The Synology DS415play, while being my first foray into the world of DSM, leaves a good impression. I enjoyed the layout of the Web GUI or DSM 5.0 rather. While it certainly takes some getting used to if you're moving from another NAS vendor, the ease of use goes quite far in aiding the process.
As many of you know, the big advantage of the Intel Evansport platform is the hardware transcoding feature built into the SoC. Of course, this plays into the hands of the people over at Plex, one of largest and most popular media servers available to support the feature. As of today, as you can see in the image above with CPU usage upwards of 90%, it is not supported.
Not all is lost though, as Synology has taken the issue upon themselves and enabled a custom build of ffmpeg to allow hardware transcoding on their own platform. Judging from the image above, and the noticeable improvement on CPU usage down to 23%, we can say it works quite well.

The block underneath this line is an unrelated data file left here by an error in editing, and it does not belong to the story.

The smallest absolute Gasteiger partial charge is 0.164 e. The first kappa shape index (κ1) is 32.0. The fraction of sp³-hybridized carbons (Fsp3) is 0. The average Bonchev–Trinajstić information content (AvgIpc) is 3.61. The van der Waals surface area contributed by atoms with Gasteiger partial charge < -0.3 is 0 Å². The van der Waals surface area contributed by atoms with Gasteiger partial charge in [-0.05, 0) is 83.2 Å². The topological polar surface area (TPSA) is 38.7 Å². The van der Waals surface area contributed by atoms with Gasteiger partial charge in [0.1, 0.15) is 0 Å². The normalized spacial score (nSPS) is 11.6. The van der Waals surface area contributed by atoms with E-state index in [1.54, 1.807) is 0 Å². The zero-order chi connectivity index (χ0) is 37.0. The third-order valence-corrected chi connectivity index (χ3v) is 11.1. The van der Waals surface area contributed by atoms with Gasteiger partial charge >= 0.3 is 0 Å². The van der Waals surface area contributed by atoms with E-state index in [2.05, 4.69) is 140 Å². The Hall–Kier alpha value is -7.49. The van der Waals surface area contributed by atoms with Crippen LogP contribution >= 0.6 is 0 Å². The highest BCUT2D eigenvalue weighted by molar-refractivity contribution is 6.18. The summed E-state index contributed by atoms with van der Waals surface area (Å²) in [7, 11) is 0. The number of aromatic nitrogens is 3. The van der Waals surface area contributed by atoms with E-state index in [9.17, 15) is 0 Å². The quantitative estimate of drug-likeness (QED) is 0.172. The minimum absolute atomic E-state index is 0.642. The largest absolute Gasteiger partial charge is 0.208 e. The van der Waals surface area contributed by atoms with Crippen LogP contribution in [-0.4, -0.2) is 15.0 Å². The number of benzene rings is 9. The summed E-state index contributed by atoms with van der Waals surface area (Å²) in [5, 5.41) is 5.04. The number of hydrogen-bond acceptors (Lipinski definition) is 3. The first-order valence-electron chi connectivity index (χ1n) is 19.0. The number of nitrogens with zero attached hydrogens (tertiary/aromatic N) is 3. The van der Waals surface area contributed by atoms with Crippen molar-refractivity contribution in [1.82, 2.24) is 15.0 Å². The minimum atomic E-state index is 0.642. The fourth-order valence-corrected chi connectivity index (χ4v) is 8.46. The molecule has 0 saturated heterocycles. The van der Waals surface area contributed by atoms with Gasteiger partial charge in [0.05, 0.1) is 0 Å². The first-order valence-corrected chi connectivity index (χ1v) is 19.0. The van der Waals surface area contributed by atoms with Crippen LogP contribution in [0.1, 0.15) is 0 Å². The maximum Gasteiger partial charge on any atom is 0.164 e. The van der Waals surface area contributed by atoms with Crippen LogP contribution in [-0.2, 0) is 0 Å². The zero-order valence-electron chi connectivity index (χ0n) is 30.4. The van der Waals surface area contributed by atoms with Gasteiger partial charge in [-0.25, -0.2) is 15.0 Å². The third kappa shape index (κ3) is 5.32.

Performance of the DS415play was quite good, and while it didn't top the charts in all instances, we did manage to get some really good numbers from our sequential testing. Perhaps, one of the more intriguing characteristics of the DS415play is its power consumption figures. In testing, we measured a peak of 41 watts during the single client testing, while at idle the Synology unit was able to calm to a nice 25 watts at idle. Of course, this is with WD Red 4TB drives, and your results will depend severely on what hard disk drives are used.
Overall, the Synology DS415play is great solution for those wanting the option for 24TB of storage capacity, along with the ability to transcode and stream media on-the-fly at 1080p, something not all vendors in the market can provide at this point in time.
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